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Using the HO Gooseneck tubing Bending Tool


  • Simplifies forming of .018" stainless steel thin-wall tubing used in fabrication of HO Gooseneck style building lights.

  • Ensures uniform consistency when making multiple gooseneck lights

  • Durable all-metal construction for long life



This tool is designed to allow step-by-step forming of of the tubing shown in the picture of the building light above. We also have a kit (NK015) which includes enough parts to build 8 of these lights. More information about the kit can be found here.


The first step in building this gooseneck light is to flare the end of a segment of the .018” tubing.  The complete procedure for doing this can be found here (under cold flaring).

Once the tubing has been flared, the next step is forming the gooseneck shape and that is where this tool is used. Following is the step-by-step procedure:

Bending the tubing

The tool (pictured below) consists of an aluminum block which contains 5 holes, and 5 .125" diameter pins which fit into the holes. The holes are located in a pattern that with pins inserted, provide a bending pattern that the .018" tubing can be formed around to achieve the gooseneck shape.



The diagram below shows the tubing in position in the tool.



Note that the flared end of the tubing is aligned with the bottom edge of the first pin. A line could be scratched in the fixture surface to assist in alignment as well. Note that we’ve labeled 3 of the pins around which the tubing is to be bent, 1, 2, and 3. The bending procedure is as follows:

  1. Clamp the bending fixture in a bench mounted vise or some holding fixture to ensure it will remain stationary during the tubing bending process.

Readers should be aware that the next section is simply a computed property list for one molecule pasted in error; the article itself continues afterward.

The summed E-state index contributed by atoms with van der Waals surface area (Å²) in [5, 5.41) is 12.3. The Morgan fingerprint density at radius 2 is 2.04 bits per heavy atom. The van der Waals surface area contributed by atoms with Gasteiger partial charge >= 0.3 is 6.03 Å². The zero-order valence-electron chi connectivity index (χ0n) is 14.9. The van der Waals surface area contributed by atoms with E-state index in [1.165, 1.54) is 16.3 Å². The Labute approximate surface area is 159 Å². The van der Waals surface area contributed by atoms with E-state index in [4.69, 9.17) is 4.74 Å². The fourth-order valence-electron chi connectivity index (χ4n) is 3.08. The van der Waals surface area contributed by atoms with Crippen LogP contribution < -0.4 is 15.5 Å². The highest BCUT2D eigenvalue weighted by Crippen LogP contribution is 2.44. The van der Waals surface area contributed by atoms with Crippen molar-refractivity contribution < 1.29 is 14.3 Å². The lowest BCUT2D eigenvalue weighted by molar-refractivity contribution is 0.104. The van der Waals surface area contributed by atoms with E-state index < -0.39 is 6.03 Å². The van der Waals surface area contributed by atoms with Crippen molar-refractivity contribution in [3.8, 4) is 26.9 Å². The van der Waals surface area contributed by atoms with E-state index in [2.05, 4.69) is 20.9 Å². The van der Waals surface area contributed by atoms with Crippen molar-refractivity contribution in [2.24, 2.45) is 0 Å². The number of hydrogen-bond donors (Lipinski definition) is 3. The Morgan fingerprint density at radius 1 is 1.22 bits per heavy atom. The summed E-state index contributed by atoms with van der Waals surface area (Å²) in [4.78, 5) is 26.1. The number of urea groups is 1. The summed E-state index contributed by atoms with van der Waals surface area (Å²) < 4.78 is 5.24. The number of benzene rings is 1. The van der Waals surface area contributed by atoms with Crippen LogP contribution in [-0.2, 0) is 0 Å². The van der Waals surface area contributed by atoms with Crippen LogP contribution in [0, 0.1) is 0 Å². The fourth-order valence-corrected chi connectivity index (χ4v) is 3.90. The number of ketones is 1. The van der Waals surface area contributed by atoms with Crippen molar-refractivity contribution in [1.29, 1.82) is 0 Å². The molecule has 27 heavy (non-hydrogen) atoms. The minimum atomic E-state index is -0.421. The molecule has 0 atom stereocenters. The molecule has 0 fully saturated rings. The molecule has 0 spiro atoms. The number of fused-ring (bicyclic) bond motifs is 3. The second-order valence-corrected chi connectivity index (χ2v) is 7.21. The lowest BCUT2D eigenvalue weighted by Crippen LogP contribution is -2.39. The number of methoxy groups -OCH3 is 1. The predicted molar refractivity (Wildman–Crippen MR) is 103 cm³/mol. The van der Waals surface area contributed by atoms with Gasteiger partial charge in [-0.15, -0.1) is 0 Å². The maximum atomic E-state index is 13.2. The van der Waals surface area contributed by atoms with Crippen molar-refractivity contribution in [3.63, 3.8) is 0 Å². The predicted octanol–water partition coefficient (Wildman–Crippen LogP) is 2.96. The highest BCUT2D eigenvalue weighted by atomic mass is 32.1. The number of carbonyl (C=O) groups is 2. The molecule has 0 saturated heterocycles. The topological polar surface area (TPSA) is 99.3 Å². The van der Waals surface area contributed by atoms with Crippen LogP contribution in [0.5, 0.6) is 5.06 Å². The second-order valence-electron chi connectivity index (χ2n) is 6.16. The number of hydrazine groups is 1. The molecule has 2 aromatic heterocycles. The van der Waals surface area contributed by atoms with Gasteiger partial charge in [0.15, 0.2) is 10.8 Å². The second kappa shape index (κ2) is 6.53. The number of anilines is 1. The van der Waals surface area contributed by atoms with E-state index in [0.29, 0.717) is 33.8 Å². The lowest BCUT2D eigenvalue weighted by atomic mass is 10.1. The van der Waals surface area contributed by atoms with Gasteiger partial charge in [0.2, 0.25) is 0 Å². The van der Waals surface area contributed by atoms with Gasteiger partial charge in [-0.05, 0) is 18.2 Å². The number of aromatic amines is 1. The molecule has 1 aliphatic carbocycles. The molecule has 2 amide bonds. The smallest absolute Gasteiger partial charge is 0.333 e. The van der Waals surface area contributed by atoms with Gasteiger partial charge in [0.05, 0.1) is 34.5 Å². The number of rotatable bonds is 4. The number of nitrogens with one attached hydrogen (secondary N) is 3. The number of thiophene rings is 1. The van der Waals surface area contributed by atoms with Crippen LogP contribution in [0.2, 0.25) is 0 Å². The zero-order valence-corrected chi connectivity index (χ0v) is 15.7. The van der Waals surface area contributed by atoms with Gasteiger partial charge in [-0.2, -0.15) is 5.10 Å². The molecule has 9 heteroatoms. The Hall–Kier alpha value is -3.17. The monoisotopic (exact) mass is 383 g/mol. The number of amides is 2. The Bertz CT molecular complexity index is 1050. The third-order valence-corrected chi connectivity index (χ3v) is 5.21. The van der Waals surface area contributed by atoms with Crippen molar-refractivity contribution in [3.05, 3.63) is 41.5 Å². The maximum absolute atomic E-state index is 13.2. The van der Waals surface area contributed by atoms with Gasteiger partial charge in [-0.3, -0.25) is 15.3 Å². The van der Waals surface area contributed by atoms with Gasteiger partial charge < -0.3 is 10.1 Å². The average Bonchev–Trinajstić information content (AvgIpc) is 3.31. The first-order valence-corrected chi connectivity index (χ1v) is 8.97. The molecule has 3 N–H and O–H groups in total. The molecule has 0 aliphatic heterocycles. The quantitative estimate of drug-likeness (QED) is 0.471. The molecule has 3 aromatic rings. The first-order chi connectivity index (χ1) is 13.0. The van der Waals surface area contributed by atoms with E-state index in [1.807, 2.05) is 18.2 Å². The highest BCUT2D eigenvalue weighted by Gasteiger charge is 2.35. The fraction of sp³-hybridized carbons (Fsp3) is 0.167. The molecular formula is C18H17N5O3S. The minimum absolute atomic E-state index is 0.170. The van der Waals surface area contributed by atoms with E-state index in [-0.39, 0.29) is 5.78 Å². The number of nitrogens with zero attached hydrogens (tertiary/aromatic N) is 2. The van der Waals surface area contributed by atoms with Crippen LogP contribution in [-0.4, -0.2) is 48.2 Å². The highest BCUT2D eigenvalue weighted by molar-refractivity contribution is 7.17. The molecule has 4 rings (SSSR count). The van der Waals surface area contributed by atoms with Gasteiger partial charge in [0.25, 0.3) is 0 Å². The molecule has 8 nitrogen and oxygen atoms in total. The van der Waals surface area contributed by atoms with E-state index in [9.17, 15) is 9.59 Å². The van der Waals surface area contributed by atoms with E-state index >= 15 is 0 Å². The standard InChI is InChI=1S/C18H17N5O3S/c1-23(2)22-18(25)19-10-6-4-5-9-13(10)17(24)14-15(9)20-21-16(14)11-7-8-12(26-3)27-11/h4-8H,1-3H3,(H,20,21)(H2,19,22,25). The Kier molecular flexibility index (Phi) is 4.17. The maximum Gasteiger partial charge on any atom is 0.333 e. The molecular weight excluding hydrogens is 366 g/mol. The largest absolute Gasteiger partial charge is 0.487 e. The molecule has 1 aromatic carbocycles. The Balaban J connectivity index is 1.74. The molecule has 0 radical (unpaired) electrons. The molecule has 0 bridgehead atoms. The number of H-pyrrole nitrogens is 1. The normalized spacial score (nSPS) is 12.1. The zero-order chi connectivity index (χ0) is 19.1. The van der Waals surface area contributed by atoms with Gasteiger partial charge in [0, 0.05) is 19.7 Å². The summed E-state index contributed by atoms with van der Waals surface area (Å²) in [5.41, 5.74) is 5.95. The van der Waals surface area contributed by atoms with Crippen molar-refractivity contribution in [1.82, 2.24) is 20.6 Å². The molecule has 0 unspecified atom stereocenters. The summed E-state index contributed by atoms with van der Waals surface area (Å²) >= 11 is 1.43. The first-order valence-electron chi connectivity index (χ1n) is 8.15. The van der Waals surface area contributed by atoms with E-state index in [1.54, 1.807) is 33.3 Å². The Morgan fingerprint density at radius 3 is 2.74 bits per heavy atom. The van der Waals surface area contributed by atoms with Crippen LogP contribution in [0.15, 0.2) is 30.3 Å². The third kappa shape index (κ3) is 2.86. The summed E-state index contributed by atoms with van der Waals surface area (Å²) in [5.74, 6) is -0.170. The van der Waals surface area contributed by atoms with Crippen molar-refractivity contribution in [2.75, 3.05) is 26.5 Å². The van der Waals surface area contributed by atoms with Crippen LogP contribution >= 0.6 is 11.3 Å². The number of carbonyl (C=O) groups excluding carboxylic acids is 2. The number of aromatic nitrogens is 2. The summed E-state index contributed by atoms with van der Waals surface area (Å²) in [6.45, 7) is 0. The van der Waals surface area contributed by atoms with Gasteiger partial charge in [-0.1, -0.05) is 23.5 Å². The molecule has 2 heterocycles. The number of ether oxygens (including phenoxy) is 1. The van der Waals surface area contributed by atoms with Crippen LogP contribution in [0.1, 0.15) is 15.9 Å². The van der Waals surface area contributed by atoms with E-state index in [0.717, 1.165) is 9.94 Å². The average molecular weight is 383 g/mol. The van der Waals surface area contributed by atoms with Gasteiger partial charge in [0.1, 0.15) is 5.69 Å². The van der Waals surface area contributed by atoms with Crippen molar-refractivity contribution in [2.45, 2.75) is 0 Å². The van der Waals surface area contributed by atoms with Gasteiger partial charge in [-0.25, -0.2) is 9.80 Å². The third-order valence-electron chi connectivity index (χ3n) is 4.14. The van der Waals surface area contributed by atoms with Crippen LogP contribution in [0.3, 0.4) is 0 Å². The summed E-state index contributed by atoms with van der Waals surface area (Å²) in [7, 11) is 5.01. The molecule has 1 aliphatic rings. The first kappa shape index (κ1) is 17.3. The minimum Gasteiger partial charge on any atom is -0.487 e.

2. Place a segment of flared tube with the .012" stainless steel wire inserted approx. 1” into the flared end of the tube, into the fixture so the flare is positioned as shown in the picture (aligned with the bottom edge of the first pin).

  3. Holding the tubing down against the fixture surface, gently wrap the tube around the second pin 180 degrees in the clockwise direction to form a half-circle as shown. Bend slightly past 180 degrees so the tube will just clear the insertion of pin, marked 1 in the drawing when the tube is in a relaxed state.

  4. Insert pin 1 and carefully wrap the tube counter-clockwise 90 degrees so it will just clear the insertion of pin 2 and 3.

  5. Insert pins 2 & 3.

  6. While holding the bent tubing down firmly into the fixture with one hand, grasp the .012" wire that protrudes from the flared end of the tube with a pair of pliers and pull the wire out of the tube. Pull in a continuous (non-jerking) motion and pull the wire in a straight direction. This will prevent distortion of the bent tubing.

  7. Remove the formed tube from the fixture and cut and deburr the end to the desired length.

Once the tubing is removed, inspect it for uniform shape. If slight distortion occurred as a result of the support wire removal, it can be gently reshaped using slight pressure with your fingers to straighten any distortion.

Important note: The .012" wire can be lightly coated with thin oil prior to inserting it into the tube. This will facilitate easier removal from the formed tubing, HOWEVER... the remaining oily film inside the tubing will make pushing the magnet wire through the bent tube very difficult. If oil is used, squirt some type of cleaning solvent through the tube and thoroughly dry it before proceeding.

In all cases, the way we've found easiest and quickest to cut tubing to length is to simply snip it slightly oversize in length (using ordinary side cutters) and then, using a Dremel and sanding disk sand off the crimped ends until the tube is round and to the length you need. The .018” tube inside diameter can easily be deburred using a #80 drill bit in a pin vise. The external diameter is deburred using an Arkansas stone or fine sand paper.

This completes the use of the HO gooseneck tubing bending tool.





© 2011 Ngineering